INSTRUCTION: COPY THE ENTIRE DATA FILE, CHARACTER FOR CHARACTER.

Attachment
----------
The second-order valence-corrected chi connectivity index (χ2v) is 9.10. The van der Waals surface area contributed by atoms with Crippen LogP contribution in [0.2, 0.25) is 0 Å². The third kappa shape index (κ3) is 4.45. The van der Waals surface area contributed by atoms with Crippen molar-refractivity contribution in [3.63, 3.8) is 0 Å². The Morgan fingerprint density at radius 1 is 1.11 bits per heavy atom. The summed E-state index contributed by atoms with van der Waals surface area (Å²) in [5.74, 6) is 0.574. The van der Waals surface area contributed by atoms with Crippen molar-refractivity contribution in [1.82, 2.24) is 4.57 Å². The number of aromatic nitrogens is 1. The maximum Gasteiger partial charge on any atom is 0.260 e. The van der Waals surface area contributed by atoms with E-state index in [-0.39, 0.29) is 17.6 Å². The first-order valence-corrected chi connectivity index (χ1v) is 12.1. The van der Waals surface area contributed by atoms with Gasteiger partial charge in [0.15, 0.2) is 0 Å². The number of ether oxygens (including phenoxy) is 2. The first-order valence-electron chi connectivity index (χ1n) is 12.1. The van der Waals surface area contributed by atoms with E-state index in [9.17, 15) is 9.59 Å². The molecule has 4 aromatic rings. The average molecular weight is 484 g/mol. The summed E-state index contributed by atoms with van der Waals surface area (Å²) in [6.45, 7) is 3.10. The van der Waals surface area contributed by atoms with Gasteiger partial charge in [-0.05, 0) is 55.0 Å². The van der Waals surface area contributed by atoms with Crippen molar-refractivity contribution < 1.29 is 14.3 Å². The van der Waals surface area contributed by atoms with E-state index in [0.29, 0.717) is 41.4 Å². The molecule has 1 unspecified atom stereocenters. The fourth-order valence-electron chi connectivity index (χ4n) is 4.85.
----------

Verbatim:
The second-order valence-corrected chi connectivity index (χ2v) is 9.10. The van der Waals surface area contributed by atoms with Crippen LogP contribution in [0.2, 0.25) is 0 Å². The third kappa shape index (κ3) is 4.45. The van der Waals surface area contributed by atoms with Crippen molar-refractivity contribution in [3.63, 3.8) is 0 Å². The Morgan fingerprint density at radius 1 is 1.11 bits per heavy atom. The summed E-state index contributed by atoms with van der Waals surface area (Å²) in [5.74, 6) is 0.574. The van der Waals surface area contributed by atoms with Crippen molar-refractivity contribution in [1.82, 2.24) is 4.57 Å². The number of aromatic nitrogens is 1. The maximum Gasteiger partial charge on any atom is 0.260 e. The van der Waals surface area contributed by atoms with E-state index in [-0.39, 0.29) is 17.6 Å². The first-order valence-corrected chi connectivity index (χ1v) is 12.1. The van der Waals surface area contributed by atoms with Gasteiger partial charge in [0.15, 0.2) is 0 Å². The number of ether oxygens (including phenoxy) is 2. The first-order valence-electron chi connectivity index (χ1n) is 12.1. The van der Waals surface area contributed by atoms with E-state index in [9.17, 15) is 9.59 Å². The molecule has 4 aromatic rings. The average molecular weight is 484 g/mol. The summed E-state index contributed by atoms with van der Waals surface area (Å²) in [6.45, 7) is 3.10. The van der Waals surface area contributed by atoms with Gasteiger partial charge in [-0.05, 0) is 55.0 Å². The van der Waals surface area contributed by atoms with Crippen molar-refractivity contribution < 1.29 is 14.3 Å². The van der Waals surface area contributed by atoms with E-state index in [0.29, 0.717) is 41.4 Å². The molecule has 1 unspecified atom stereocenters. The fourth-order valence-electron chi connectivity index (χ4n) is 4.85.